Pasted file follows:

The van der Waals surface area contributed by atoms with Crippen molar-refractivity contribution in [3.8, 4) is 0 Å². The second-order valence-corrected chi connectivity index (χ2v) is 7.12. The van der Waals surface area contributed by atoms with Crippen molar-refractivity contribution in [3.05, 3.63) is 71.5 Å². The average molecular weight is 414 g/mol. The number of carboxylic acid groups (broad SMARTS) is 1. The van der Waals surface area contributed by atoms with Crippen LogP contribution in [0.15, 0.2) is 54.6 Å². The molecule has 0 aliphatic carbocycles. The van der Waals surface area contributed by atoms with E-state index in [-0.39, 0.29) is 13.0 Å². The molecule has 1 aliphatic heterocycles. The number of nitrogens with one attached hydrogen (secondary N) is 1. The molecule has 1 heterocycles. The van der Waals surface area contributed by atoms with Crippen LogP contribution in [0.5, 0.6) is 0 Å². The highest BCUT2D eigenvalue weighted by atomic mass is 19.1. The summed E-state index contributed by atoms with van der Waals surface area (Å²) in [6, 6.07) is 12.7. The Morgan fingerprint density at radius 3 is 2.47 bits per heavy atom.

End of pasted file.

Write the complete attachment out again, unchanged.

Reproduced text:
The van der Waals surface area contributed by atoms with Crippen molar-refractivity contribution in [3.8, 4) is 0 Å². The second-order valence-corrected chi connectivity index (χ2v) is 7.12. The van der Waals surface area contributed by atoms with Crippen molar-refractivity contribution in [3.05, 3.63) is 71.5 Å². The average molecular weight is 414 g/mol. The number of carboxylic acid groups (broad SMARTS) is 1. The van der Waals surface area contributed by atoms with Crippen LogP contribution in [0.15, 0.2) is 54.6 Å². The molecule has 0 aliphatic carbocycles. The van der Waals surface area contributed by atoms with E-state index in [-0.39, 0.29) is 13.0 Å². The molecule has 1 aliphatic heterocycles. The number of nitrogens with one attached hydrogen (secondary N) is 1. The molecule has 1 heterocycles. The van der Waals surface area contributed by atoms with Crippen LogP contribution in [0.5, 0.6) is 0 Å². The highest BCUT2D eigenvalue weighted by atomic mass is 19.1. The summed E-state index contributed by atoms with van der Waals surface area (Å²) in [6, 6.07) is 12.7. The Morgan fingerprint density at radius 3 is 2.47 bits per heavy atom.